Student`s made mini satellites unknown in space

The location of three mini satellites developed by Japanese students are unknown.

Tokyo: The location of three out of
four mini satellites developed by Japanese students and
launched by a rocket carrying a planetary probe last week, are
unknown, officials at Science Ministry has said.

Aerospace Development Committee officials yesterday
said only Soka University students are able to receive radio
signals from their satellite `Negai` which was delivered into
space on Friday along with Venus probe Akatsuki and three
other satellites developed by universities and technical
college students.

Kagoshima University received radio signals shortly
after the launch its KSAT satellite but was unable to confirm
whether it came from same satellite. The university has had no
contact with the satellite since then.

A group of students from 22 universities and technical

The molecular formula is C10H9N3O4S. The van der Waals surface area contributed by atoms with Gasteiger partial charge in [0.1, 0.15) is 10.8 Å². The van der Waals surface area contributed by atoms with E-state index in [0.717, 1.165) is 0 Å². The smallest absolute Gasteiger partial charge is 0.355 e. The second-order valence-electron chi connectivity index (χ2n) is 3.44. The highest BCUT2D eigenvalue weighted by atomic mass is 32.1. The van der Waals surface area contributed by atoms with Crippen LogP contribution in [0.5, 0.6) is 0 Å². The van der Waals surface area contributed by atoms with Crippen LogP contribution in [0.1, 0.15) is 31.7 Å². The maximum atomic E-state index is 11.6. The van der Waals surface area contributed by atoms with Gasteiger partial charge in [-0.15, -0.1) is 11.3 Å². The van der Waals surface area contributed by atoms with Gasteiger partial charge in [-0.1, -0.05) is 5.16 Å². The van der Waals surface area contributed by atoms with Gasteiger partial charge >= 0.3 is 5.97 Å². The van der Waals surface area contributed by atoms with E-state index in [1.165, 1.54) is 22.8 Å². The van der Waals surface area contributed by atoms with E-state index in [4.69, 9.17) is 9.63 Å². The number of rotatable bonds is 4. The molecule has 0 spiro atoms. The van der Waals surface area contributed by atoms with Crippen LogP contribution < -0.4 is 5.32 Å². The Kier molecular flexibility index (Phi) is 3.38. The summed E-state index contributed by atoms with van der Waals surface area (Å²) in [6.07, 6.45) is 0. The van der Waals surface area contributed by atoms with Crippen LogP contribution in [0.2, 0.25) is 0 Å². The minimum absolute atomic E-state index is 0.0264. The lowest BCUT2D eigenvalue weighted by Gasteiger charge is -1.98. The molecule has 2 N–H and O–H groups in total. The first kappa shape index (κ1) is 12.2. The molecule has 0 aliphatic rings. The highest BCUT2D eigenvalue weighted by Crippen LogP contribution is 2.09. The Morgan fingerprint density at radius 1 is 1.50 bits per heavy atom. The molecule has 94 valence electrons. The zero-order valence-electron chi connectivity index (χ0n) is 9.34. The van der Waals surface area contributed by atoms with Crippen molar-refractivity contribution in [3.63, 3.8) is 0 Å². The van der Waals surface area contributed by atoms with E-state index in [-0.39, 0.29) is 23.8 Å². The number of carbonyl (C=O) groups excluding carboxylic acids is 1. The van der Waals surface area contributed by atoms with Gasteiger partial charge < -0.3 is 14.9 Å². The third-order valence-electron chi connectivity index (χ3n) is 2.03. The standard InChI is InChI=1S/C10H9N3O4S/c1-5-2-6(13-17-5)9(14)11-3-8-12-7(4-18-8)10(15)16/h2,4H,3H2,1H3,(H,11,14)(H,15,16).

colleges across Japan who has jointly developed Shin-en
satellite, has detected signals only once from the several
hours after its launch before losing the contact with it.

Waseda University has only detected very weak signals and
found it difficult to confirm whether its satellite WASEDASAT2
is in orbit.

As part of experiments in the country`s space
development programme, the satellites were launched along with
Akatsuki and a "pace yacht" Ikaros, which will be propelled
using radiation from sunlight, on an H-2A rocket from the
Tanegashima Space Center in Kagoshima Prefecture.


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